Four of Canada’s Big Five chartered banks have made the Dirty Thirty list of the world’s largest coal financiers, making the country the fourth-largest lender to the global coal industry between 2018 and 2020, according to releases this week by European NGO Urgewald and Toronto-based Shift Action for Pension Wealth & Planet Health.
The Royal Bank of Canada, TD Bank, Scotiabank, and BMO Financial Group bestowed nearly US$20 billion in loans to coal projects, provided nearly $21 billion in underwriting, and held investments in coal companies worth more than $42 billion, Shift Action writes, in its review of the Urgewald research.
The global analysis identified 4,488 institutional investors with a combined $1.03 trillion in coal investments as of January 2021, Urgewald reports. Between October 1, 2018 and October 31, 2020, 665 banks lavished $315 billion in loans and $808 billion in underwriting on the companies that appear on Urgewald’s Global Coal Exit List.
U.S. investors hold 58% of institutional investments in coal, Japanese banks are the industry’s top lenders, while Chinese financial institutions top the charts for underwriting, Urgewald says in a release.
“While many large EU investors have begun screening coal companies out of their portfolios, the vast majority of U.S. investors have refused to adopt coal exit policies,” said coal exit campaigner Katrin Ganswindt. “Our research underscores how dire the consequences of this failure are.”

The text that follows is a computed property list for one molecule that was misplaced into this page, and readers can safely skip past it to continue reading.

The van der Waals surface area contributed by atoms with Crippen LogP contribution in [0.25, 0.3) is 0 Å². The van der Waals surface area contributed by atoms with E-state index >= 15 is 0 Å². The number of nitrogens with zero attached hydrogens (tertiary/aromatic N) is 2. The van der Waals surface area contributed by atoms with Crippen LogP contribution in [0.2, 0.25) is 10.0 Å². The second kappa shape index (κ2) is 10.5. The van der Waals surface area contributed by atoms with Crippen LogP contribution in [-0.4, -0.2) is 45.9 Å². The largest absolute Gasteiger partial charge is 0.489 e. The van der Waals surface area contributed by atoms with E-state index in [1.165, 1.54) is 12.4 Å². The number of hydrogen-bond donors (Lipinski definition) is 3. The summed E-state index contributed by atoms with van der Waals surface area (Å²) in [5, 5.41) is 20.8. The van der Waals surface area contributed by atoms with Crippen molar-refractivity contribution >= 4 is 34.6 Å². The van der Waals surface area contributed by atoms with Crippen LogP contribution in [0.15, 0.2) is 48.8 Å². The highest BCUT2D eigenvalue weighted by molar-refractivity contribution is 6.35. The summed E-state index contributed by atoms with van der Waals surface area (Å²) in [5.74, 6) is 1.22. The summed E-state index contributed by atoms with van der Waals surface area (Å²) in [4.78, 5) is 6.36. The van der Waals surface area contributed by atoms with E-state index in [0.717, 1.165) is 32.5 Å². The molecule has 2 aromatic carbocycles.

In Canada, Shift Action says RBC placed 12th among the Dirty Thirty, TD placed 15th, Scotiabank ranked 21st, and BMO came in 29th. Canadian insurer Sun Life Financial placed 14th.
“The analysis shows that, five years after the Paris climate agreement, global financial institutions, including Canada’s largest banks, asset managers, and insurance companies, continue to finance the growth of coal in the midst of a worsening climate emergency,” Shift Action states.
“The ongoing financing of the coal industry by Canadian financial institutions comes as over 151 large banks and insurers have already blacklisted coal,” the organization adds. “Meanwhile, Canada’s federal government itself has committed to phase out coal-fired electricity domestically by 2030 and leads the Powering Past Coal Alliance to phase out coal-fired power internationally.”